Browsing articles in "Ideas"
Sep 16, 2010
Zelda Harrison

Design, A Viable Tool For Social Innovation?


Philosophy, Motivation and Inspiration

XCD: Could you please share your background with our readers? How did you launch a career in Design? As someone who arguably has many career options, what has been the most compelling aspect of being a Designer?
WD: I began my career with a decade-long stint in advertising, working at Saatchi & Saatchi in Italy, Canada and the U.S. I then launched a design firm, Drenttel Doyle Partners, in 1985, and latter mutated into an online designer when I merged with my future wife, Jessica Helfand, to form Winterhouse.

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May 2, 2010
Zelda Harrison

Sebastian Guerrini: The Social and Political Life of Images

Our contributor from Argentina formulates a theoretical framework on how identities are shaped by images.

Identities are built in a process of identification which is related to the social life of images. For this reason, it is important first to analyse what an image is.

There are many definitions of what an image is. As Mitchell pointed out, Plato relates the definition of image to that of an idea, whose root idein means to see (Mitchell, 2006: 348). Likewise, the image has also been defined as imitation in itself relating its name to the Greek term imitari, to imitate (Barthes, 1991: 21). Later, Maimonides defines the image as likeness such as in the “man’s creation in the image and likeness of God” (Mitchell, 1986: 31), as a series of predicates, listing similarities and differences, as an essential reality of a thing.

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May 2, 2010
Zelda Harrison

Stefan G. Bucher: The Monsters Made Me Do It

AIGA XCD catches up with Stefan G. Bucher in Cape Town

Editor’s note: a slideshow of Stefan’s work is available on our flickr page.

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Apr 11, 2010
Zelda Harrison

Harry Pearce’s Schizophrenic Road

Musings from Harry Pearce, Pentagram

Over the next few weeks, AIGA XCD recounts escapades in Cape Town, South Africa at Design Indaba with interviews of speakers who generously shared their thoughts and experiences designing across cultures.

We start with Harry Pearce, Partner at Pentagram, UK.

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Jan 2, 2010

AIGA XCD Student Showcase: Erik Peterson’s Qeej Hero

Peterson reviews “Qeej Hero,” his new game concept and interface design.

The relatively fresh Hmong Diaspora in the United States has been forced to adapt quickly to American culture. The generation of Hmong people that fought in conjunction with the CIA in the jungles of Laos is now battling to preserve elements of its heritage in the suburban cul-du-sacs of California, Minnesota, and Wisconsin.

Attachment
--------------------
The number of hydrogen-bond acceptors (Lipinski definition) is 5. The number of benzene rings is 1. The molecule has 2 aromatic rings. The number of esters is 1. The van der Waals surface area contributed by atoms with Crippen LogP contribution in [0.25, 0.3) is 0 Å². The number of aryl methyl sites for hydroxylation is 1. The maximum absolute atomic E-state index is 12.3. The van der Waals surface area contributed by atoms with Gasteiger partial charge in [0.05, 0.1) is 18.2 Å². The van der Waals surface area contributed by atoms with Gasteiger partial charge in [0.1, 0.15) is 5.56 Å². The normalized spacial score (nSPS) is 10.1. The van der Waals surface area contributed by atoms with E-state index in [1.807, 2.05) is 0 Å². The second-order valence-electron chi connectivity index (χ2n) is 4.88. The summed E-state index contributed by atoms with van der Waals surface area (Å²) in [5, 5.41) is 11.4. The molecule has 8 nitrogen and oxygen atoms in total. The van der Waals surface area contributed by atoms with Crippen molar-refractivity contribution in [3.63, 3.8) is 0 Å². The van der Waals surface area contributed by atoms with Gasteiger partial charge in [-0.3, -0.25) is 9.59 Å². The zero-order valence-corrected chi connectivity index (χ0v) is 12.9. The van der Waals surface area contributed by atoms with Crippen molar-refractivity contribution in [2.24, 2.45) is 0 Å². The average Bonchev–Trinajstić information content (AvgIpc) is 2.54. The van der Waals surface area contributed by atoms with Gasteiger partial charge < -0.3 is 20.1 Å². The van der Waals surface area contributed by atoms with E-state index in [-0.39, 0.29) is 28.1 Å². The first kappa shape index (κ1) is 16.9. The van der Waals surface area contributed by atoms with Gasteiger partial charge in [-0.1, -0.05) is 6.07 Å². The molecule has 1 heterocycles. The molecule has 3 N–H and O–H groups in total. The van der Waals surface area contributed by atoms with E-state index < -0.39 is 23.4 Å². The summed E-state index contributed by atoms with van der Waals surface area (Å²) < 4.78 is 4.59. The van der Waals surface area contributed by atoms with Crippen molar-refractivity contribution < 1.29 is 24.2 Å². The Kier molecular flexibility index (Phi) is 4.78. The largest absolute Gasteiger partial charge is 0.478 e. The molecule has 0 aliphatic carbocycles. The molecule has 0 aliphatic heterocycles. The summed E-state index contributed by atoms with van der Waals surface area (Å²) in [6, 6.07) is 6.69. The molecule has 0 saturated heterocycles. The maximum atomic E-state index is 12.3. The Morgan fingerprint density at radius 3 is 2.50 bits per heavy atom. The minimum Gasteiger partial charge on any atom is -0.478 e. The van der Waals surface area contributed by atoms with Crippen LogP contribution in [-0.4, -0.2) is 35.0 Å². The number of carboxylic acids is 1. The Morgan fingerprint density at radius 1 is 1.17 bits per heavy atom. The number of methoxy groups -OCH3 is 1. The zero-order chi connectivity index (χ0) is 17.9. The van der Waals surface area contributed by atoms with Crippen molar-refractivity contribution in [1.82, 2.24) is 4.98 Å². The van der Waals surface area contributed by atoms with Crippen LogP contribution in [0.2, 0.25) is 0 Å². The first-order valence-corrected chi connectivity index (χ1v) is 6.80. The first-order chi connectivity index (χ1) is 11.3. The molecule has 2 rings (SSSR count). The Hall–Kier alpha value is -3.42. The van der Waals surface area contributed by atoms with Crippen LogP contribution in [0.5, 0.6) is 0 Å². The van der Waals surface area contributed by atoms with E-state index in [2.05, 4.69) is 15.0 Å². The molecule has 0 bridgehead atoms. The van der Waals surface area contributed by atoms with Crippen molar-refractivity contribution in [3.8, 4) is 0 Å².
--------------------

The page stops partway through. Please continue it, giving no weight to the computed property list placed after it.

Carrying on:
Through visual, verbal, and musical poetry, the Hmong Diaspora has defended traditional cultural heritage and synthesized new forms of aesthetic production outside their homeland. The tradition of oral storytelling is combined with abstract needlework “flower cloths” to form representational “story cloths,” the ancient practice of chanting poetry (kwutxhiaj) flows through hip-hop songs by urban youth, and the age-old wind instrument, the qeej (pronounced GHENG), is integrated into B-Boy dance competitions.

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Dec 11, 2008

Finding Your Rwanda Part II

What about the human condition needs improvement?

Claiming a personal and a collective uniqueness can be achieved in the participative action of designing our environment.In its essence, this declaration of uniqueness through the design and transformation of place, speaks to the power of branding and is illustrated in the Rugerero Genocide Survivors Village in Rwanda (see my previous blog post, Finding Your Rwanda, designing and debating our role in social responsibility). The cooperative design and building of a genocide memorial and the painting of murals on the mud brick homes of the village changed the spiritual and physical essence of this wounded place.

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Aug 24, 2008

Decoding Design

Early on in my design education, I was taken with the work of Herb Lubalin. To this day, the design he proposed for a masthead for the publication, Mother & Child, still resonates. It’s clever, simple and elegant.*